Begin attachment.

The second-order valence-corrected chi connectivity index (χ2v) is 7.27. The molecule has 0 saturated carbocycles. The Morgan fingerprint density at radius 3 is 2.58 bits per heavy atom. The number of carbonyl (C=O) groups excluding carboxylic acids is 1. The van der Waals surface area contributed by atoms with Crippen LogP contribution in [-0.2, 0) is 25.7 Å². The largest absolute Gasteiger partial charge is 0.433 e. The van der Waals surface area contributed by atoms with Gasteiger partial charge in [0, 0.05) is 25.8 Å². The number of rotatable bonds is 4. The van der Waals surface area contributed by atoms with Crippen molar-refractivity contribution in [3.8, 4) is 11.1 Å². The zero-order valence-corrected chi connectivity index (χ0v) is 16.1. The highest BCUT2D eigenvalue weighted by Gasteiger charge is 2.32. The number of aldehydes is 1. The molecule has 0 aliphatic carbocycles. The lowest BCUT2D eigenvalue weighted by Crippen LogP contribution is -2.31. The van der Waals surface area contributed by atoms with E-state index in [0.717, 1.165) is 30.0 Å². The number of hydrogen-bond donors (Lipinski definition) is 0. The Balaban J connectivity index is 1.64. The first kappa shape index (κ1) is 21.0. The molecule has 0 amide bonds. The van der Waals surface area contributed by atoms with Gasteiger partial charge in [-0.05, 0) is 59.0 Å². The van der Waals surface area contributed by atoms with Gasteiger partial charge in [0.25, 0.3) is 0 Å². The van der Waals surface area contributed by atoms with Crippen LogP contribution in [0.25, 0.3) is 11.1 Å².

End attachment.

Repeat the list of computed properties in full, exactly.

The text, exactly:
The second-order valence-corrected chi connectivity index (χ2v) is 7.27. The molecule has 0 saturated carbocycles. The Morgan fingerprint density at radius 3 is 2.58 bits per heavy atom. The number of carbonyl (C=O) groups excluding carboxylic acids is 1. The van der Waals surface area contributed by atoms with Crippen LogP contribution in [-0.2, 0) is 25.7 Å². The largest absolute Gasteiger partial charge is 0.433 e. The van der Waals surface area contributed by atoms with Gasteiger partial charge in [0, 0.05) is 25.8 Å². The number of rotatable bonds is 4. The van der Waals surface area contributed by atoms with Crippen molar-refractivity contribution in [3.8, 4) is 11.1 Å². The zero-order valence-corrected chi connectivity index (χ0v) is 16.1. The highest BCUT2D eigenvalue weighted by Gasteiger charge is 2.32. The number of aldehydes is 1. The molecule has 0 aliphatic carbocycles. The lowest BCUT2D eigenvalue weighted by Crippen LogP contribution is -2.31. The van der Waals surface area contributed by atoms with E-state index in [0.717, 1.165) is 30.0 Å². The number of hydrogen-bond donors (Lipinski definition) is 0. The Balaban J connectivity index is 1.64. The first kappa shape index (κ1) is 21.0. The molecule has 0 amide bonds. The van der Waals surface area contributed by atoms with Gasteiger partial charge in [-0.05, 0) is 59.0 Å². The van der Waals surface area contributed by atoms with Gasteiger partial charge in [0.25, 0.3) is 0 Å². The van der Waals surface area contributed by atoms with Crippen LogP contribution in [0.25, 0.3) is 11.1 Å².